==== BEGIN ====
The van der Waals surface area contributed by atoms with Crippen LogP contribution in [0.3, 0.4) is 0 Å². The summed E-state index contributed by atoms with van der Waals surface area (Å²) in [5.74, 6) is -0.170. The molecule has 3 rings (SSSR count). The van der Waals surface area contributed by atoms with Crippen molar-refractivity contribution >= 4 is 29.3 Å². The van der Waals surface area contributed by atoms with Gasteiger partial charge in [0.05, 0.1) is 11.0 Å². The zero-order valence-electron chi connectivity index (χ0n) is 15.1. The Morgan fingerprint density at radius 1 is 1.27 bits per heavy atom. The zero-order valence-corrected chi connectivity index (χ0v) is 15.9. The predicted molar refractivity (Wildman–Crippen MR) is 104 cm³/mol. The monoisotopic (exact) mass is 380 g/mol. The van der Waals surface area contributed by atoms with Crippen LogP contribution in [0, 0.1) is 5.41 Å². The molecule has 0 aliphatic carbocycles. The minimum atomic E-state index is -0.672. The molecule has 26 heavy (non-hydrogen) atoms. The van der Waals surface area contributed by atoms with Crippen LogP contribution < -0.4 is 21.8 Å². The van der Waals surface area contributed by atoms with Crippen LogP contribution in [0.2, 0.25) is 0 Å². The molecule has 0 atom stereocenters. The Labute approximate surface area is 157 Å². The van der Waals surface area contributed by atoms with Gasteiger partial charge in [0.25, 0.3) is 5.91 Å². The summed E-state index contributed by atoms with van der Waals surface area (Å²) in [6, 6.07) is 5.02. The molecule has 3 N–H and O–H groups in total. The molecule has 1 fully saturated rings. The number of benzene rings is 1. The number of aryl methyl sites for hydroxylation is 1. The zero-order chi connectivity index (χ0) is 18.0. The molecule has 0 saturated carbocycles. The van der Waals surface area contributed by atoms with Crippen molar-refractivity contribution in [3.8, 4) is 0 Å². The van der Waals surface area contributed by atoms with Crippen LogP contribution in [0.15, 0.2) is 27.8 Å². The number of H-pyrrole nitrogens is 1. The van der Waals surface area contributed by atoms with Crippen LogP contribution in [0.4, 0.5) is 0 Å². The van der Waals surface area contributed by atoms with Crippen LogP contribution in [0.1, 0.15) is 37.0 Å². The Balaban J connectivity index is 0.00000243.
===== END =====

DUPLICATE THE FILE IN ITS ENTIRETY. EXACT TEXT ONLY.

The van der Waals surface area contributed by atoms with Crippen LogP contribution in [0.3, 0.4) is 0 Å². The summed E-state index contributed by atoms with van der Waals surface area (Å²) in [5.74, 6) is -0.170. The molecule has 3 rings (SSSR count). The van der Waals surface area contributed by atoms with Crippen molar-refractivity contribution >= 4 is 29.3 Å². The van der Waals surface area contributed by atoms with Gasteiger partial charge in [0.05, 0.1) is 11.0 Å². The zero-order valence-electron chi connectivity index (χ0n) is 15.1. The Morgan fingerprint density at radius 1 is 1.27 bits per heavy atom. The zero-order valence-corrected chi connectivity index (χ0v) is 15.9. The predicted molar refractivity (Wildman–Crippen MR) is 104 cm³/mol. The monoisotopic (exact) mass is 380 g/mol. The van der Waals surface area contributed by atoms with Crippen LogP contribution in [0, 0.1) is 5.41 Å². The molecule has 0 aliphatic carbocycles. The minimum atomic E-state index is -0.672. The molecule has 26 heavy (non-hydrogen) atoms. The van der Waals surface area contributed by atoms with Crippen LogP contribution < -0.4 is 21.8 Å². The van der Waals surface area contributed by atoms with Crippen LogP contribution in [0.2, 0.25) is 0 Å². The molecule has 0 atom stereocenters. The Labute approximate surface area is 157 Å². The van der Waals surface area contributed by atoms with Gasteiger partial charge in [0.25, 0.3) is 5.91 Å². The summed E-state index contributed by atoms with van der Waals surface area (Å²) in [6, 6.07) is 5.02. The molecule has 3 N–H and O–H groups in total. The molecule has 1 fully saturated rings. The number of benzene rings is 1. The number of aryl methyl sites for hydroxylation is 1. The zero-order chi connectivity index (χ0) is 18.0. The molecule has 0 saturated carbocycles. The van der Waals surface area contributed by atoms with Crippen molar-refractivity contribution in [3.8, 4) is 0 Å². The van der Waals surface area contributed by atoms with Crippen LogP contribution in [0.15, 0.2) is 27.8 Å². The number of H-pyrrole nitrogens is 1. The van der Waals surface area contributed by atoms with Crippen LogP contribution in [0.4, 0.5) is 0 Å². The van der Waals surface area contributed by atoms with Crippen LogP contribution in [0.1, 0.15) is 37.0 Å². The Balaban J connectivity index is 0.00000243.